Injury prevention is one of the Australian National Health Priority Areas.1 Injuries requiring medical attention place considerable demands on the health care system and are increasingly being recognised as a significant public health problem.2 Recent statewide data from Victoria show that the public health burden of sports injury, as a particular context for hospitalised injury, has increased significantly in recent times.3,4 Understanding whether sports injury rates vary by geographic regions in Vic would inform better health service delivery to redress identified health inequalities across regions and aid targeting of preventive programs.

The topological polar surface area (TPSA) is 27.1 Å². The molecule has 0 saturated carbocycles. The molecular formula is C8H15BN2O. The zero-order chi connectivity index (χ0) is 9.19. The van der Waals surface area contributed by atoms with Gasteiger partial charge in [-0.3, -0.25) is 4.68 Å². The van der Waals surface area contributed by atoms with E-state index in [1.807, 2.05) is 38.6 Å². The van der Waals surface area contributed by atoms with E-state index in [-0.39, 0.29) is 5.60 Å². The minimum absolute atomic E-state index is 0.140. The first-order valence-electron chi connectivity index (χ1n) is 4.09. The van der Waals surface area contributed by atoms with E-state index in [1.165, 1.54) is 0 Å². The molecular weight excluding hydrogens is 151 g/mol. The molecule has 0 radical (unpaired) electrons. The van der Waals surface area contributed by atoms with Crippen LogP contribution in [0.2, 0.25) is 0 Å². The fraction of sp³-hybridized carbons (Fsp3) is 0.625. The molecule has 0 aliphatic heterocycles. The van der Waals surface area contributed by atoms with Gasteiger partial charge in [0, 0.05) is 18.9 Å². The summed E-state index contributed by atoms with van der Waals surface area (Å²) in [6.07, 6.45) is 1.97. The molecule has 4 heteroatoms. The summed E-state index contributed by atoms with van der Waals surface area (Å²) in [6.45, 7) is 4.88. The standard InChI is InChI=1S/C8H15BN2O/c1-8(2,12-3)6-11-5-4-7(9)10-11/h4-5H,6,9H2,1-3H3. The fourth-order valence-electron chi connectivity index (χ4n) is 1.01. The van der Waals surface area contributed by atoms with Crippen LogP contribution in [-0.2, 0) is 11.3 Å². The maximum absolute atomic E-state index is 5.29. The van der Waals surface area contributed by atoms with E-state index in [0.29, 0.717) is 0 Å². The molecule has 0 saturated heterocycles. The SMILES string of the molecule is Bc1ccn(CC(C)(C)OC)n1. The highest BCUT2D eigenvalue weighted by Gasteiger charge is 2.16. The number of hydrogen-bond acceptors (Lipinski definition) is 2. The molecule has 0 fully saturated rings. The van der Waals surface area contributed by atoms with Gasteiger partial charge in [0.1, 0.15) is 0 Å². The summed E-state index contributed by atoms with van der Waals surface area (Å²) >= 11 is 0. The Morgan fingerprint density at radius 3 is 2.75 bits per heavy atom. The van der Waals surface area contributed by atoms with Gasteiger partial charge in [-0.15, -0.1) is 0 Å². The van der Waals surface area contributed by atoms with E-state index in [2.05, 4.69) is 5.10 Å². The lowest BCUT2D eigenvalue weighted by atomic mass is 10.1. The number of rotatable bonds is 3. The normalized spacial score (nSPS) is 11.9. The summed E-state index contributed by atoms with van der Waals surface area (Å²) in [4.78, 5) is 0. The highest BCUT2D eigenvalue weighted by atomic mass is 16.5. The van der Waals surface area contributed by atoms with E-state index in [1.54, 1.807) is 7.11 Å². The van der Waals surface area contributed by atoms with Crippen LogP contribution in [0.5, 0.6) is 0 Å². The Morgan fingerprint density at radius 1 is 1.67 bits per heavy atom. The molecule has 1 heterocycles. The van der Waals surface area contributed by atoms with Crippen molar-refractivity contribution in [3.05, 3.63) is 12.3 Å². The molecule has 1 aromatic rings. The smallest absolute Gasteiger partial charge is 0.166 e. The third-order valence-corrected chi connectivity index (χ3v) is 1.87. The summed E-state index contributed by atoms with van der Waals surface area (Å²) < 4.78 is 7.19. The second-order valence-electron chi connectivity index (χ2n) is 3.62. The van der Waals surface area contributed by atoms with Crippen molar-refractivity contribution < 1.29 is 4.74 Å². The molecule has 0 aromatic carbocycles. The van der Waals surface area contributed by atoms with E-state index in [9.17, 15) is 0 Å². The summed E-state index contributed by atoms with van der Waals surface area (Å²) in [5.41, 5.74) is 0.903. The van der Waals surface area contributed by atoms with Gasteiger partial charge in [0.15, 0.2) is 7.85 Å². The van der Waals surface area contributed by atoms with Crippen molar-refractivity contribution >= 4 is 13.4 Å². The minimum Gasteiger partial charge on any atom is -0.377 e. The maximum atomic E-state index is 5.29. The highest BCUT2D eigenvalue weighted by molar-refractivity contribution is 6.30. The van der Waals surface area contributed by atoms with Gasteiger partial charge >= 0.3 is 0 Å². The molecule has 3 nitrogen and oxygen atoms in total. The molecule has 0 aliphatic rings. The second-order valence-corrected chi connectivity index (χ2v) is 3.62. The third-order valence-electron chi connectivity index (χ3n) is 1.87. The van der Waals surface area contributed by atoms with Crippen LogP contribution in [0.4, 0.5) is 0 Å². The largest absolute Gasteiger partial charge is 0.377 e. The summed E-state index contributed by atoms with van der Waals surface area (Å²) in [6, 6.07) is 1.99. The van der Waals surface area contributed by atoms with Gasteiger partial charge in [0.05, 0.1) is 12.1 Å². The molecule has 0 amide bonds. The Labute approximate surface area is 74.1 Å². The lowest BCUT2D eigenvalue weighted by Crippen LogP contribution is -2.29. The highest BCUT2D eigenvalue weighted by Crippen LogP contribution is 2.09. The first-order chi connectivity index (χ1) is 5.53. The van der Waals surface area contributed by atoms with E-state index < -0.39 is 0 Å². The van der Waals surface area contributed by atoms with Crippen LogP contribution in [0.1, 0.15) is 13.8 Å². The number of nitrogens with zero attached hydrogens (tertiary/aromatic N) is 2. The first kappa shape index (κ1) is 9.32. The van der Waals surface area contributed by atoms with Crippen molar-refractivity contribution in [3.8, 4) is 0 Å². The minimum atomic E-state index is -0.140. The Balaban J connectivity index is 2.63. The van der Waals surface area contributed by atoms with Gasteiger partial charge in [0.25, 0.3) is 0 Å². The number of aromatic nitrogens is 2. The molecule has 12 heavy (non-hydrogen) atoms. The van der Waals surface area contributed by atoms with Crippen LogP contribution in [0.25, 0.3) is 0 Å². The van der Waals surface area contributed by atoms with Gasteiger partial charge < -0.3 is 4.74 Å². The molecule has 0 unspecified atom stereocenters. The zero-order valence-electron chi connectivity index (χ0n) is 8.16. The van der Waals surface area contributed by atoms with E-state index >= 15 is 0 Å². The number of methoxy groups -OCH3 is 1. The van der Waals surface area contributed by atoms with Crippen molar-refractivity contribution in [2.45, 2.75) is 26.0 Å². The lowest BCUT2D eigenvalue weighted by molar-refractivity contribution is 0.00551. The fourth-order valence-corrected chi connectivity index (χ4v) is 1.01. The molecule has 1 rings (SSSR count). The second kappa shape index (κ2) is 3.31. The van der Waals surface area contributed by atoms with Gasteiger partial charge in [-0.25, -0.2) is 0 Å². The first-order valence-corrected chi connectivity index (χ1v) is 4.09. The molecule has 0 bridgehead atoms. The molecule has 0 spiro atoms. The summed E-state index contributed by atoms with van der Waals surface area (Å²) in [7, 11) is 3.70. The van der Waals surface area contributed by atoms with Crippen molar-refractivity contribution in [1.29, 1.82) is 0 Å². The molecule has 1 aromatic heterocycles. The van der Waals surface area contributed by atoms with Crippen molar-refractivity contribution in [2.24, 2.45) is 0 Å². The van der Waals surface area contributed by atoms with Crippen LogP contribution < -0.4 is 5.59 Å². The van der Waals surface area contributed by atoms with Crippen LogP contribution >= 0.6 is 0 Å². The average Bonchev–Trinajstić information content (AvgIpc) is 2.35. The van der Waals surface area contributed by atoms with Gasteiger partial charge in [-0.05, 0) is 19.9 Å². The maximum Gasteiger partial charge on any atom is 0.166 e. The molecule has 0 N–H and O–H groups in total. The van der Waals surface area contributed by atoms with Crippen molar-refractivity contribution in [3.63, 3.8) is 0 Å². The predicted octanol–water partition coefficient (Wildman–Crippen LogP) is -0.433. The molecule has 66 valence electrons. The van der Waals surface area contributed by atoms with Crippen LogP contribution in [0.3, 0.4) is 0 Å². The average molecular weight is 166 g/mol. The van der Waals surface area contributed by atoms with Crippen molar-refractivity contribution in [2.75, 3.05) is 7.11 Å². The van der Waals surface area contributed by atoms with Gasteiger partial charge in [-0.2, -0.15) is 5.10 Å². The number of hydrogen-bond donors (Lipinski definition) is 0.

Objective: To describe trends in hospitalisation for sport-related concussion. Design, setting and patients: Analysis of routinely collected hospital admissions data from all Victorian hospitals (public and private) over the 2002-03 to 2010-11 financial years for patients aged ≥15 years with a diagnosis of concussion and an ICD-10-AM external cause activity code indicating sport. Main outcome measures: Number and cost of hospitalisations; rate of hospitalisation per 100000 participants overall and for specific sports; and percentage change in frequency and hospitalisation rate per 100000 participants over 9 years. Results: There were 4745 hospitalisations of people aged ≥15 years for sport-related concussion, with a total hospital treatment cost of $17944799. The frequency of hospitalisation increased by 60.5% (95% CI, 41.7%-77.3%) over the 9 years, but could only partially be explained by increases in sports participation, as the rate per 100000 participants also increased significantly, by 38.9% (95% CI, 17.5%-61.7%). After adjustment for participation, rates were highest for motor sports, equestrian activities, Australian football, rugby and roller sports. The greatest significant increases in rates were seen in roller sports, rugby, soccer and cycling. Conclusions: The frequency and participation-adjusted rate of hospitalisation for sport-related concussion, both overall and across several sports, increased significantly over the 9 years. These findings, along with high levels of public concern, make prevention of head injury in sport a population health priority in Australia.